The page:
13 November 2006

The (almost) lost art of conversation

OR: are we really afraid to connect with each other?

Robb Lucy, of www.eyelearner.com, shared the following article with me. I hope you enjoy it:

Here’s my theory: everyone’s got a story, and some of them are damned interesting. But why are we hiding them? Or is it just that we don’t know how to share them? In a very wired world with communication technology capable of so much, why do we stink at connecting with one another? Are we afraid?

A story. We just got back from a short cruise. We’ve done lots of cruises since the early 80’s, and my favourite time has always been dinner. I loved getting to know some fascinating people and learning from their different, and rich, experiences.

But now there’s a new trend in cruising, and I think it’s a sample of our unconnectedworld. You’re not assigned a table anymore, ‘forcing’ you to eat with, and get to know, ‘strangers’. You can eat anywhere you want, at any time. Eat by yourselves or with people you know every night.

I think it’s a huge opportunity lost. Here’s why.

One year we sailed out of Naples, Italy. We got on the ship a couple of hours before sailing and wandered the decks looking at, and sizing up, the passengers. I took note of one couple; she was short, heavy, dressed in black, very Italian. Her husband was from central casting; white hair, suit, and following behind her.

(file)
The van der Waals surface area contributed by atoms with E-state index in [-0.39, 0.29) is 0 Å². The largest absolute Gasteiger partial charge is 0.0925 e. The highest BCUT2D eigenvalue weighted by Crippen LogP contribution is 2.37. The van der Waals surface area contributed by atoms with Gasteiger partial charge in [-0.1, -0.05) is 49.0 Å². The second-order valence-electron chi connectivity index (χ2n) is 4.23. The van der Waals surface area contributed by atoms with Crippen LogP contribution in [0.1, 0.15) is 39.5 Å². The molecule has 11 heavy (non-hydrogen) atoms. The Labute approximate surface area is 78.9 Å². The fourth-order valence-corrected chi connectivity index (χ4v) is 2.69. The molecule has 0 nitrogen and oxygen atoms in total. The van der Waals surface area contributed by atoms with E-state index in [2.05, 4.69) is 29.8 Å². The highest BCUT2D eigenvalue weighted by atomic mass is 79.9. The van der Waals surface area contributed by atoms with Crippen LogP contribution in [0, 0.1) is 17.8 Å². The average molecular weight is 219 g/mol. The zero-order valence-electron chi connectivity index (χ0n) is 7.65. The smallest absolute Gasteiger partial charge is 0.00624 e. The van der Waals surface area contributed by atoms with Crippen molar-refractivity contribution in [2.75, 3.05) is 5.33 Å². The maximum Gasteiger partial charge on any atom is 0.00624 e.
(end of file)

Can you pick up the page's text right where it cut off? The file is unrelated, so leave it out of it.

Dinner time, 8pm. We walked into the large dining room looking for table 41. And there she was. Well, not much conversation with them I thought, knowing they were quite Italian. Beside them were a pleasant looking couple, also about 25 years older than us, probably American.

It turned out she was a superior court judge in New York State, and she knew everybody. He was the best joke-teller I’ve ever encountered. The other couple were travelling the world, she recovering from breast cancer. We told stories, laughed and cried every night. Our table was the first to fill, and the last to leave. We connected with each other and it enriched us.

It happened again on a ship through the Panama. We walked up to our table and it was a sea of white hair, average age 75+, but fascinating people, every one. America’s leading sociology textbook writer for colleges. An 85 yr. old firecracker who had nursed in 25 countries. A 45-year teacher in a one-room school who travelled to a different country every summer. Every subject resulted in animated conversation. We left the ship for a few days and brought them back gifts from Machu Pichu. They cried, and the picture of all of us is still on our kitchen wall.

Yes, travelling is a great way to connect to new people, but why don’t we do it all the time? Are we afraid to be open and tell our stories? Afraid to offend by asking for their stories? Don’t want to enter someone’s space? I’ll bet if you talk to a hundred people, a high percentage will be proud of their family, their accomplishments, their experiences & dreams. And they'd probably like to tell them, but they don't know how and they don’t feel safe.

A good conversationalist just knows how to ask questions. CBC Radio’s Barbara Frum was the best, and all of us can learn something from her. Open-ended questions find out what’s important to the person you’re talking to. Barbara often just said: “tell me about…” and the game was on!